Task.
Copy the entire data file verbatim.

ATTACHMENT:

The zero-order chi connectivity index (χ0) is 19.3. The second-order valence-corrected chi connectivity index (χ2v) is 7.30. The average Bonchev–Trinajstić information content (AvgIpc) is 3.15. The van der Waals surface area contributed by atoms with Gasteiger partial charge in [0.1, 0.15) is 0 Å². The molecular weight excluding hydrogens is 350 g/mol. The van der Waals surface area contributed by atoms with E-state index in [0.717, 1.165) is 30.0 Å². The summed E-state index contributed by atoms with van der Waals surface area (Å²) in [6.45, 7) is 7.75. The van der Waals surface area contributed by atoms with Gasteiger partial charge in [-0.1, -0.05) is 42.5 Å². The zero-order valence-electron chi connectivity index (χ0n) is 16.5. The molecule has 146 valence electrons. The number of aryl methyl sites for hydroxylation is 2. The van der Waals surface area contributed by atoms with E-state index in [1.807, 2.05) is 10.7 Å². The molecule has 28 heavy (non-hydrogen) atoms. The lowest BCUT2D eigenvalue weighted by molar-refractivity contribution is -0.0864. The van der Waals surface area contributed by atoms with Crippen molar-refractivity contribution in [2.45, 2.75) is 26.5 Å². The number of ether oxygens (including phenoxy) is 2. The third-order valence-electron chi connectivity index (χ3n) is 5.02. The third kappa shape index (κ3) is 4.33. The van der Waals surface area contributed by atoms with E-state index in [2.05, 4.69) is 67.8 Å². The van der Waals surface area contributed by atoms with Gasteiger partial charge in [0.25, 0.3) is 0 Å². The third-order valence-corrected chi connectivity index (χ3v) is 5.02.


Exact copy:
The zero-order chi connectivity index (χ0) is 19.3. The second-order valence-corrected chi connectivity index (χ2v) is 7.30. The average Bonchev–Trinajstić information content (AvgIpc) is 3.15. The van der Waals surface area contributed by atoms with Gasteiger partial charge in [0.1, 0.15) is 0 Å². The molecular weight excluding hydrogens is 350 g/mol. The van der Waals surface area contributed by atoms with E-state index in [0.717, 1.165) is 30.0 Å². The summed E-state index contributed by atoms with van der Waals surface area (Å²) in [6.45, 7) is 7.75. The van der Waals surface area contributed by atoms with Gasteiger partial charge in [-0.1, -0.05) is 42.5 Å². The zero-order valence-electron chi connectivity index (χ0n) is 16.5. The molecule has 146 valence electrons. The number of aryl methyl sites for hydroxylation is 2. The van der Waals surface area contributed by atoms with E-state index in [1.807, 2.05) is 10.7 Å². The molecule has 28 heavy (non-hydrogen) atoms. The lowest BCUT2D eigenvalue weighted by molar-refractivity contribution is -0.0864. The van der Waals surface area contributed by atoms with Crippen molar-refractivity contribution in [2.45, 2.75) is 26.5 Å². The number of ether oxygens (including phenoxy) is 2. The third-order valence-electron chi connectivity index (χ3n) is 5.02. The third kappa shape index (κ3) is 4.33. The van der Waals surface area contributed by atoms with E-state index in [2.05, 4.69) is 67.8 Å². The van der Waals surface area contributed by atoms with Gasteiger partial charge in [0.25, 0.3) is 0 Å². The third-order valence-corrected chi connectivity index (χ3v) is 5.02.